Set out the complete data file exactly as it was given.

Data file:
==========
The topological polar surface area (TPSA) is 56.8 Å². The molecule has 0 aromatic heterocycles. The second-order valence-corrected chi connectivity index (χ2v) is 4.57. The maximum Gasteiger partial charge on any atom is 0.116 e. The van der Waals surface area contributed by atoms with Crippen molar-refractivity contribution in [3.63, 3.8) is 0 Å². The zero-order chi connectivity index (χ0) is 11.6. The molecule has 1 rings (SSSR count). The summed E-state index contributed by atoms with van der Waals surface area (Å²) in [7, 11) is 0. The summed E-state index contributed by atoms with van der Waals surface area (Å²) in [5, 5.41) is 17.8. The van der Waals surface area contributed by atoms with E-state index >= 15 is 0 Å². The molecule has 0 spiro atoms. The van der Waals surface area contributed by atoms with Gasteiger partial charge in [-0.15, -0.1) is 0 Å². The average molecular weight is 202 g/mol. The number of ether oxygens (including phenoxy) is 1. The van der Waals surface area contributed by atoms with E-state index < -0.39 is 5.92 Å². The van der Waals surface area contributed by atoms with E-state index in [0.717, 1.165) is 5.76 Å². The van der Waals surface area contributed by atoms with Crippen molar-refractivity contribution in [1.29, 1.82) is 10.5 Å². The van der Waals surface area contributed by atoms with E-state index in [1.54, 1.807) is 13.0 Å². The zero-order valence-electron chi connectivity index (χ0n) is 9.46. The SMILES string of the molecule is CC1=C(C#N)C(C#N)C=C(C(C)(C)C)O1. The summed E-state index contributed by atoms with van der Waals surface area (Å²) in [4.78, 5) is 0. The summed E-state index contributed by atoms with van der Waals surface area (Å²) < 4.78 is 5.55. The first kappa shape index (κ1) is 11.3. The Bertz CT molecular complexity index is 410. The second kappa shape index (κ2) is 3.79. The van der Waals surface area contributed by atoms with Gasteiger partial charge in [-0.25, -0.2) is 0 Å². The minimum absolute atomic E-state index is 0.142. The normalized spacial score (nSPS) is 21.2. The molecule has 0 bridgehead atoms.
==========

The topological polar surface area (TPSA) is 56.8 Å². The molecule has 0 aromatic heterocycles. The second-order valence-corrected chi connectivity index (χ2v) is 4.57. The maximum Gasteiger partial charge on any atom is 0.116 e. The van der Waals surface area contributed by atoms with Crippen molar-refractivity contribution in [3.63, 3.8) is 0 Å². The zero-order chi connectivity index (χ0) is 11.6. The molecule has 1 rings (SSSR count). The summed E-state index contributed by atoms with van der Waals surface area (Å²) in [7, 11) is 0. The summed E-state index contributed by atoms with van der Waals surface area (Å²) in [5, 5.41) is 17.8. The van der Waals surface area contributed by atoms with E-state index >= 15 is 0 Å². The molecule has 0 spiro atoms. The van der Waals surface area contributed by atoms with Gasteiger partial charge in [-0.15, -0.1) is 0 Å². The average molecular weight is 202 g/mol. The number of ether oxygens (including phenoxy) is 1. The van der Waals surface area contributed by atoms with E-state index < -0.39 is 5.92 Å². The van der Waals surface area contributed by atoms with E-state index in [0.717, 1.165) is 5.76 Å². The van der Waals surface area contributed by atoms with Crippen molar-refractivity contribution in [1.29, 1.82) is 10.5 Å². The van der Waals surface area contributed by atoms with E-state index in [1.54, 1.807) is 13.0 Å². The zero-order valence-electron chi connectivity index (χ0n) is 9.46. The SMILES string of the molecule is CC1=C(C#N)C(C#N)C=C(C(C)(C)C)O1. The summed E-state index contributed by atoms with van der Waals surface area (Å²) in [4.78, 5) is 0. The summed E-state index contributed by atoms with van der Waals surface area (Å²) < 4.78 is 5.55. The first kappa shape index (κ1) is 11.3. The Bertz CT molecular complexity index is 410. The second kappa shape index (κ2) is 3.79. The van der Waals surface area contributed by atoms with Gasteiger partial charge in [-0.25, -0.2) is 0 Å². The minimum absolute atomic E-state index is 0.142. The normalized spacial score (nSPS) is 21.2. The molecule has 0 bridgehead atoms.